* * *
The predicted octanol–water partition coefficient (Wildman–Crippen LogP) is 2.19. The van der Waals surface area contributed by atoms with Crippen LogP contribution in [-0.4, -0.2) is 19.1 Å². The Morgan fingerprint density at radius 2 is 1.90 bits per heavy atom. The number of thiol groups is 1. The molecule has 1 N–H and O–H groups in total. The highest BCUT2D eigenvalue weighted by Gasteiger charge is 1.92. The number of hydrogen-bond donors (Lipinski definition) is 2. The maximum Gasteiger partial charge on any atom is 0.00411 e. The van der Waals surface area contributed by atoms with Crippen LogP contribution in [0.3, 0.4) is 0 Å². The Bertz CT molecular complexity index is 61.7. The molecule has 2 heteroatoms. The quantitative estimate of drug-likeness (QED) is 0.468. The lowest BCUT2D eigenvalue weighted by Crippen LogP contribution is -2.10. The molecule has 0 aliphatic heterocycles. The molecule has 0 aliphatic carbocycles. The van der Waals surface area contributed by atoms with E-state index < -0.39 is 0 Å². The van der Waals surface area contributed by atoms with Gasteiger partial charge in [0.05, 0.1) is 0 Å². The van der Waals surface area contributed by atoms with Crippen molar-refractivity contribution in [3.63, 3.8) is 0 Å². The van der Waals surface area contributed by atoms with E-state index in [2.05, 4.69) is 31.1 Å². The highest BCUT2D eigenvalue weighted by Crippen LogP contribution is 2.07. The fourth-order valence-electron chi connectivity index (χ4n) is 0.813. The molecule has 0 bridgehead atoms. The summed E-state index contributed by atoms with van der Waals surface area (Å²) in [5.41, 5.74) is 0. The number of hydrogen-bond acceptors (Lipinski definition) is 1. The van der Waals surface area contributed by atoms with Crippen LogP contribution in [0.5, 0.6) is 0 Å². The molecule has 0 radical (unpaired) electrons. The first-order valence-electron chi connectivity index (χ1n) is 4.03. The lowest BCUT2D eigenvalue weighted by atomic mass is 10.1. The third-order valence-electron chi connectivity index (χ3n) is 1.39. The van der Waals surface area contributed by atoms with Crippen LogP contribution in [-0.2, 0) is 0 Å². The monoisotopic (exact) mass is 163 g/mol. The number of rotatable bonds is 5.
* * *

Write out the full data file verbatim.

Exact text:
The predicted octanol–water partition coefficient (Wildman–Crippen LogP) is 2.19. The van der Waals surface area contributed by atoms with Crippen LogP contribution in [-0.4, -0.2) is 19.1 Å². The Morgan fingerprint density at radius 2 is 1.90 bits per heavy atom. The number of thiol groups is 1. The molecule has 1 N–H and O–H groups in total. The highest BCUT2D eigenvalue weighted by Gasteiger charge is 1.92. The number of hydrogen-bond donors (Lipinski definition) is 2. The maximum Gasteiger partial charge on any atom is 0.00411 e. The van der Waals surface area contributed by atoms with Crippen LogP contribution in [0.3, 0.4) is 0 Å². The Bertz CT molecular complexity index is 61.7. The molecule has 2 heteroatoms. The quantitative estimate of drug-likeness (QED) is 0.468. The lowest BCUT2D eigenvalue weighted by Crippen LogP contribution is -2.10. The molecule has 0 aliphatic heterocycles. The molecule has 0 aliphatic carbocycles. The van der Waals surface area contributed by atoms with E-state index < -0.39 is 0 Å². The van der Waals surface area contributed by atoms with Gasteiger partial charge in [0.05, 0.1) is 0 Å². The van der Waals surface area contributed by atoms with Crippen molar-refractivity contribution in [3.63, 3.8) is 0 Å². The van der Waals surface area contributed by atoms with E-state index in [2.05, 4.69) is 31.1 Å². The highest BCUT2D eigenvalue weighted by Crippen LogP contribution is 2.07. The fourth-order valence-electron chi connectivity index (χ4n) is 0.813. The molecule has 0 bridgehead atoms. The summed E-state index contributed by atoms with van der Waals surface area (Å²) in [5.41, 5.74) is 0. The number of hydrogen-bond acceptors (Lipinski definition) is 1. The van der Waals surface area contributed by atoms with Crippen LogP contribution in [0.5, 0.6) is 0 Å². The molecule has 0 radical (unpaired) electrons. The first-order valence-electron chi connectivity index (χ1n) is 4.03. The lowest BCUT2D eigenvalue weighted by atomic mass is 10.1. The third-order valence-electron chi connectivity index (χ3n) is 1.39. The van der Waals surface area contributed by atoms with Crippen LogP contribution in [-0.2, 0) is 0 Å². The monoisotopic (exact) mass is 163 g/mol. The number of rotatable bonds is 5.